Instagram Roundup -Watercolors

I've been getting back into watercolors lately and It's been a real blast! I actually always struggle with real media since I learned to draw on the computer, so I always felt like I had no idea what I was doing with real paints.

But, whenever there are gallery shows, I'm forced to come to terms with working in traditional mediums. I enjoy

I've been interested in drawing young girls in fairy tale situations, and its fun to come up with ideas for what they are doing. This girl I call the Clockmaker's Daughter, she could be doing a lot of different things wandering through the forest with her giant Gear!

 

Happy Halloween!

I've always loved Halloween, I'm a big wimp when it comes to scary things, but I always like the idea of the supernatural in a quirky campy way! I really had fun illustrating different sizes and styles of gravestones.

Whenever I'm illustrating a random doodle like this, I like to think about a story to the characters. I liked having this character looking off and being a little apprehensive about the world.

Finding a Mentor

Finding Mentors has always been a thing that Mike and I advocate for in our class. They can be immensely helpful in a lot of ways. But there seem to be a lot of misconceptions of what a mentor is and what they can/will do for you, so I thought I would write a little blog post to talk about what we think are the important things you should look for in a mentor and how to approach somebody. 

First thing's first: Don't ever ask "Will you be my mentor" It's weird and uncomfortable for both parties. It feels like you're asking somebody to date you. Just don't do it, there are better ways to find a good mentor. 

A lot of students tend to think that a mentor is a finite state, something like a personal study teacher. You work with them for a few weeks/months and then once it's up you guys are no longer connected. This is simply not the case. A mentor/mentee relationship is something that develops over time and can actually change and evolve into something very different than a student teacher relationship. 

Lets take two of my favorite TV characters: Jack and Liz from 30 rock. 

These two have the quintessential and ideal version of a mentorship. Jack may be the mentor and Liz the Mentee, but they both learn from each other the whole way. They have more than a formal relationship and are true friends throughout the series. As an aside, when their relationship as Mentor and mentee beings Jack asks Liz to be his mentee and not the other way around. When he decides in a future episode to find a new mentee, he auditions people based on a very specific set of requirements. ("DHIC", Drive, Humility, Intelligence, Chaos)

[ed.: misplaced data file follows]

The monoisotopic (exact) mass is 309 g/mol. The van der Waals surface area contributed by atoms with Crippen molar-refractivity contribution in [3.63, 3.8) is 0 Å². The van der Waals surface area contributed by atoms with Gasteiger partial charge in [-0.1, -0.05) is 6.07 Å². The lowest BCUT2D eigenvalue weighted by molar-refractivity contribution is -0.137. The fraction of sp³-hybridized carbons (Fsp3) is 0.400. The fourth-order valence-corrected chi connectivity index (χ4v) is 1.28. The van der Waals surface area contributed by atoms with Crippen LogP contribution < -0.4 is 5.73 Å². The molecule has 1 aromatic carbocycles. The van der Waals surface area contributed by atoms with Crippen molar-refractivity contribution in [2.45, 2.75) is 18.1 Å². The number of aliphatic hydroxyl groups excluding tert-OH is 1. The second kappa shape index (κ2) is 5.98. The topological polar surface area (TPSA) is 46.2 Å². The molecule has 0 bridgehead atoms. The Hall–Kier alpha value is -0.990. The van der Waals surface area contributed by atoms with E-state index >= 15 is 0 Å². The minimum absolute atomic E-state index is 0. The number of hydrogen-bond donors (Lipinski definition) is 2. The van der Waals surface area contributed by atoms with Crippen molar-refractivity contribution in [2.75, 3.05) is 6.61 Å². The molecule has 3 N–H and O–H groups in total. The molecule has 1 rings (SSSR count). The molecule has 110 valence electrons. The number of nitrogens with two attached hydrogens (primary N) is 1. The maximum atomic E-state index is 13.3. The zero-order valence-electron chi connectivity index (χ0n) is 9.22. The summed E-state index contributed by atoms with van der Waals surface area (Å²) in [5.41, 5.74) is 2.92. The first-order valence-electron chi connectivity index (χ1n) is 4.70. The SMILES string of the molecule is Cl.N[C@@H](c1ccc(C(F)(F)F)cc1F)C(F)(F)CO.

These are the types of mentors you should be looking out for. Not just the types who's work you maybe be into or who work at the place you want to arrive at. You have to find somebody who you have good chemistry with, and for whom the relationship will be mutually beneficial. 

So, how do you find a good mentor? Look at your own network, who do you know? Where can you find people who's work you admire who you can actually see and talk to? If you work in a big studio environment, your boss or art director can be your mentor, or even someone who you work with who has been at the job longer than you. 

We always favor a more casual approach to mentorship. If you find someone who you think could be a good mentor to you, just make sure to show them your work, get feedback and ask for help when you're stuck. More likely than not, they will be willing to help even though a formal arrangement has not been made. After a few weeks or months this informal mentorship can develop into something that you can both feel out and find a good balance. 

Maybe you aren't working yet so you don't have the casual connection to great artists that others do, You can do the same thing with your teachers or artists in your social circle. Go to sketch groups and ask your favorite artists about their work, about their methods and ask for their help when you need it on something specific. It's always the mentee's responsiblity to reach out to the mentor, so don't just sit around and wait for your mentor to visit you, go seek them out! 

Liz, Jack and Hazel, from the episode "Grandmentor" 

Liz, Jack and Hazel, from the episode "Grandmentor" 

And lastly, one of the best things that you can do for yourself is also to become a mentor. When you've been working for a while or have some knowledge, pass it on. You can offer to mentor somebody or you can see if there is someone out there would you could pass your knowledge to who would be a great younger friend.